July 12, 2012

Back to Diabetes Basics – Part 7

Medical Alert Jewelry

When I started this series, I did not realize that I would find so many topics that could be considered good basics, and I haven't even covered oral medications. Medical alert jewelry is something many people do not consider until it is too late. For many, this realization happens after they have their first episode of hypoglycemia. The police may become involved because of erratic driving and because people display symptoms very similar to a drunk driver, they are arrested and jailed without treatment.

Or, a family member discovers you on the floor passed out. They do the proper thing by calling 911, but forget to say you have type 2 diabetes and you are hooked up to an intravenous (IV) solution loaded with dextrose and this is continued when you arrive at the hospital. Now you are in hyperglycemia and nobody knows you have diabetes yet. Think of the damage that could have been prevented with medical alert jewelry.

If you think I am in favor of wearing a medical alert piece of jewelry, you are right. I have talked to the first responders in areas near my town and in my town, and they are trained to look for medical alert jewelry, and even tattoos in conspicuous places. They may not find some that are tattooed in private areas. I have written several blogs and while you may not agree with every thing I say, please consider wearing a medical alert piece of jewelry or a medical tattoo. The blogs are four and can be read here, here, here, and here.

Diabetes Management and Doctors

Here is where I normally get aggressive with the doctors, but this time I will try to cut them some slack. Diabetes management is primarily the responsibility of the patient and this is the focus for most of this discussion. Why? The doctors cannot live with you (unless you are married to the doctor), they see you less than one percent of the time in a year, and the rest of the time, you are generally on your own.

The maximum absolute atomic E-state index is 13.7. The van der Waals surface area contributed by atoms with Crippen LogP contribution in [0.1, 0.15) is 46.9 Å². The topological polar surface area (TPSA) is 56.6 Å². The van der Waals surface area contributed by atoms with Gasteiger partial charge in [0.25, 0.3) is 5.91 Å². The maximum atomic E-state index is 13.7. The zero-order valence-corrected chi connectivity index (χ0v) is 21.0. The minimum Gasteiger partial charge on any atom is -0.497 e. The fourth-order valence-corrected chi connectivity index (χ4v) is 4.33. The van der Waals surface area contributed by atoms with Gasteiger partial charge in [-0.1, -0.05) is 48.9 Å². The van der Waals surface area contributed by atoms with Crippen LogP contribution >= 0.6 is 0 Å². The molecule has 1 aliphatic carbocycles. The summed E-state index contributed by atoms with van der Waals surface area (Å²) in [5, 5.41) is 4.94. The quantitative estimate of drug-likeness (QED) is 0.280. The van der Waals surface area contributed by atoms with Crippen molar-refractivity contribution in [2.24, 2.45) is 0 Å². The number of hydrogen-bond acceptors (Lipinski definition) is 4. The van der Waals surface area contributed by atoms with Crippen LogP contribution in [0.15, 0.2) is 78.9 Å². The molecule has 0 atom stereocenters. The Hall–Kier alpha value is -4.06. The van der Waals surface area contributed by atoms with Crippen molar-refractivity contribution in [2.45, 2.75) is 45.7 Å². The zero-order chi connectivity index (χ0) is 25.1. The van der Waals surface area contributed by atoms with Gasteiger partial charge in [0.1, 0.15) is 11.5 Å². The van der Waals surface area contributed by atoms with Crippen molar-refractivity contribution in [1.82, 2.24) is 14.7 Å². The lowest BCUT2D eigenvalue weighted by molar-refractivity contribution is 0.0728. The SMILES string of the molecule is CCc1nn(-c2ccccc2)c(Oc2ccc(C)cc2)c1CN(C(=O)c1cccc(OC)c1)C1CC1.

Now I know that you as the patient are not always supplied with all the information necessary to understand and manage your diabetes. Don't always blame the doctor, as there is only so much time available for an appointment. If you doctor gives you some information, this shows he/she is trying. He does have time constraints especially if he does not own the practice and works for another doctor or is employed by a hospital. Both can be so profit minded that they do not often allow for proper patient care. This is why other types of medical practice are finding openings and gaining acceptance rapidly.

So just who is stopping you from managing your diabetes? Is it family members? How I dislike saying yes, but family members can be the worst in preventing good diabetes management. Why would I say this about loving family members? Well, loving family members can be the least understanding and the most unwilling to learn about diabetes. They just want you to take a pill and return to the life you had with them before diabetes.

Many family members could care less about diabetes because you do not look sick and are doing the same things for them that you were doing before diabetes. Even your loving spouse can totally ignore diabetes and not want to learn about it. Why would I say these things? Because I read about this on many diabetes forums. Husbands or wives not supporting the spouse with diabetes.

Then the family members can be very irritating when they become the diabetes food police or the diabetes police. Asking you why you can still eat that piece of candy or cake when it is loaded with sugar. Even though you have allowed for this treat and compensated for it with what you have eaten, they will still not leave the subject alone. They don't understand that sugar is not the only thing you need to be careful of consuming.